After further review…Summer vacation, as I called it way back then, was always a joyful time. School was out about the third week in June and didn’t resume until the Monday after Labor Day. It was a lazy do-what-you-want-to do time until I was 12. At that age, I began having a summer job – still have one! As a high school or college student, teacher, school administrator, or professional speaker, I have always worked during the summer to maintain our family lifestyle. But prior to age 12, it was my bike, the playground, the local swimmin’ pool, and friends.
I relate so well to the story that famed sportswriter and long-time friend Rick Reilly sent me some years back. Reilly has been named National Sports Media Association’s Sportswriter of the year 11 times, and for years served as the “back page” columnist for Sports Illustrated. His story, edited here to reflect present conditions and some brevity, is about a father and his young son lying on the grass on a summer afternoon watching the clouds wander by, in the stillness of the moment the son asked, “Dad, why are we here?”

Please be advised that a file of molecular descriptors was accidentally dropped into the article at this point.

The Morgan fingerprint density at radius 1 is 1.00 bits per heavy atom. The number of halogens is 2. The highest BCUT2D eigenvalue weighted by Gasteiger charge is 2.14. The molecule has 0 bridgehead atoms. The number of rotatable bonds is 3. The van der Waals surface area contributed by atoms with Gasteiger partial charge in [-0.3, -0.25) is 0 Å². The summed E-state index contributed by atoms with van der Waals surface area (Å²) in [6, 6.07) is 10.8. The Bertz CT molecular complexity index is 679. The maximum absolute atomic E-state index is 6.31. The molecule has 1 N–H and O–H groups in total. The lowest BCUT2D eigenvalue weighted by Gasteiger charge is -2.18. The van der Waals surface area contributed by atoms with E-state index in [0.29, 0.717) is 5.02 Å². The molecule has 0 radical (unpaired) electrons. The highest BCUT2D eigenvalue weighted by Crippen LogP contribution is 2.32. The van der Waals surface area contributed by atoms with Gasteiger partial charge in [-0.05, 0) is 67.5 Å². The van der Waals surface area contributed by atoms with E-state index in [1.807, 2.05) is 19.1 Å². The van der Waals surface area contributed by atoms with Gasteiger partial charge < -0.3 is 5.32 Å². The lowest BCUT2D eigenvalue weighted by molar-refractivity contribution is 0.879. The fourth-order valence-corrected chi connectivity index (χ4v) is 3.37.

Dad replied, “Well son, I don’t think it’s all that complicated. I think maybe we’re here just to teach a kid how to bunt, turn two, and eat sunflower seeds without using his hands. Maybe we’re here to see, at least once, the pocket collapse around Andrew Luck, when it’s fourth- and-never with 26 seconds on the clock. Or to sit and watch as the count goes to 3-1 on Aaron Judge with bases loaded, and the pitcher begins wishing he’d gone on to med school.
“We’re here to wear our favorite sweat-soaked Dodgers cap, torn USC sweatshirt and the Jordan basketball shoes we once could afford. It’s one of those Saturday mornings with nowhere we need to go and nowhere special we have to be. We’re here to see Crosby setting up behind the net, tying some poor goaltender’s neck into a Windsor knot. We’re here to watch Kershaw peer-in for a sign, two out, bases loaded, bottom of the ninth. We’re here to witness Spieth lining up a twenty-foot birdie to win the Open.”
Dad continued, “I don’t think we’re here to get on Sportscenter. Or to see grown-ups spend so much time doggedly slaving toward the better car, the perfect house, chasing happiness when happiness is already within themselves. Does that answer your question, son?”
He said, “Not really, Dad.” Dad, with wrinkled brow, said “No?” And the son said, “No, what I meant is, why are we here when Mom said to pick her up forty-minutes ago?
Will you log-in with your favorite summer memories?
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